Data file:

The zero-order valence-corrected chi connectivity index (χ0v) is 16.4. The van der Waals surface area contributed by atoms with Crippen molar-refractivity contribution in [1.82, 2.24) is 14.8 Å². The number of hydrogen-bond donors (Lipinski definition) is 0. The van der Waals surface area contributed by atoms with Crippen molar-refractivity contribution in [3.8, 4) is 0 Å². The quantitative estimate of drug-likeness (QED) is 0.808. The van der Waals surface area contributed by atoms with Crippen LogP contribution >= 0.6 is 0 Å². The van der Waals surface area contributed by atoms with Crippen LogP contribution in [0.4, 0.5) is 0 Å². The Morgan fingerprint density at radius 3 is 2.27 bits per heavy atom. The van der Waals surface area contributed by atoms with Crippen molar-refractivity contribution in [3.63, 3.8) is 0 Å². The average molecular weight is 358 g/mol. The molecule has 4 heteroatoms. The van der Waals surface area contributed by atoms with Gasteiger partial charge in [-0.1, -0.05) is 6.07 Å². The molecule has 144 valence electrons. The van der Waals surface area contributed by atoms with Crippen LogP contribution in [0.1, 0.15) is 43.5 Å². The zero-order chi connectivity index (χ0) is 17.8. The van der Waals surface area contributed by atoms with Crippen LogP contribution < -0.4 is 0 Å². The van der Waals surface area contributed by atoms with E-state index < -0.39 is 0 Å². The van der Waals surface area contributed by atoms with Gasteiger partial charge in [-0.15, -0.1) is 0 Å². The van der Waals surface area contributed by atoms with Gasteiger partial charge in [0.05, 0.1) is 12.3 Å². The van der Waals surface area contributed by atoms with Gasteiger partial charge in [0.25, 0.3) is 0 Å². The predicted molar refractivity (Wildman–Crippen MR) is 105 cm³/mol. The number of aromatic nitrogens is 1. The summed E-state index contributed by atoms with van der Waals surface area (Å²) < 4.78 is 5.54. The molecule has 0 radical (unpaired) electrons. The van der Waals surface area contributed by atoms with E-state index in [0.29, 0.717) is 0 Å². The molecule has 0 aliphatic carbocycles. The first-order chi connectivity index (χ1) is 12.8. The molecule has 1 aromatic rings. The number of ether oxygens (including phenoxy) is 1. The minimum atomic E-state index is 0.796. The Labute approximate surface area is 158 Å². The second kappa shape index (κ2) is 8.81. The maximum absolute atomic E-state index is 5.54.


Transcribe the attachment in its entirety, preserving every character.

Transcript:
The zero-order valence-corrected chi connectivity index (χ0v) is 16.4. The van der Waals surface area contributed by atoms with Crippen molar-refractivity contribution in [1.82, 2.24) is 14.8 Å². The number of hydrogen-bond donors (Lipinski definition) is 0. The van der Waals surface area contributed by atoms with Crippen molar-refractivity contribution in [3.8, 4) is 0 Å². The quantitative estimate of drug-likeness (QED) is 0.808. The van der Waals surface area contributed by atoms with Crippen LogP contribution >= 0.6 is 0 Å². The van der Waals surface area contributed by atoms with Crippen LogP contribution in [0.4, 0.5) is 0 Å². The Morgan fingerprint density at radius 3 is 2.27 bits per heavy atom. The van der Waals surface area contributed by atoms with Crippen molar-refractivity contribution in [3.63, 3.8) is 0 Å². The average molecular weight is 358 g/mol. The molecule has 4 heteroatoms. The van der Waals surface area contributed by atoms with Gasteiger partial charge in [-0.1, -0.05) is 6.07 Å². The molecule has 144 valence electrons. The van der Waals surface area contributed by atoms with Crippen LogP contribution in [0.1, 0.15) is 43.5 Å². The zero-order chi connectivity index (χ0) is 17.8. The van der Waals surface area contributed by atoms with Crippen LogP contribution < -0.4 is 0 Å². The van der Waals surface area contributed by atoms with E-state index < -0.39 is 0 Å². The van der Waals surface area contributed by atoms with Gasteiger partial charge in [-0.15, -0.1) is 0 Å². The van der Waals surface area contributed by atoms with Gasteiger partial charge in [0.05, 0.1) is 12.3 Å². The van der Waals surface area contributed by atoms with Gasteiger partial charge in [0.25, 0.3) is 0 Å². The predicted molar refractivity (Wildman–Crippen MR) is 105 cm³/mol. The number of aromatic nitrogens is 1. The summed E-state index contributed by atoms with van der Waals surface area (Å²) < 4.78 is 5.54. The molecule has 0 radical (unpaired) electrons. The van der Waals surface area contributed by atoms with E-state index in [0.29, 0.717) is 0 Å². The molecule has 0 aliphatic carbocycles. The first-order chi connectivity index (χ1) is 12.8. The molecule has 1 aromatic rings. The number of ether oxygens (including phenoxy) is 1. The minimum atomic E-state index is 0.796. The Labute approximate surface area is 158 Å². The second kappa shape index (κ2) is 8.81. The maximum absolute atomic E-state index is 5.54.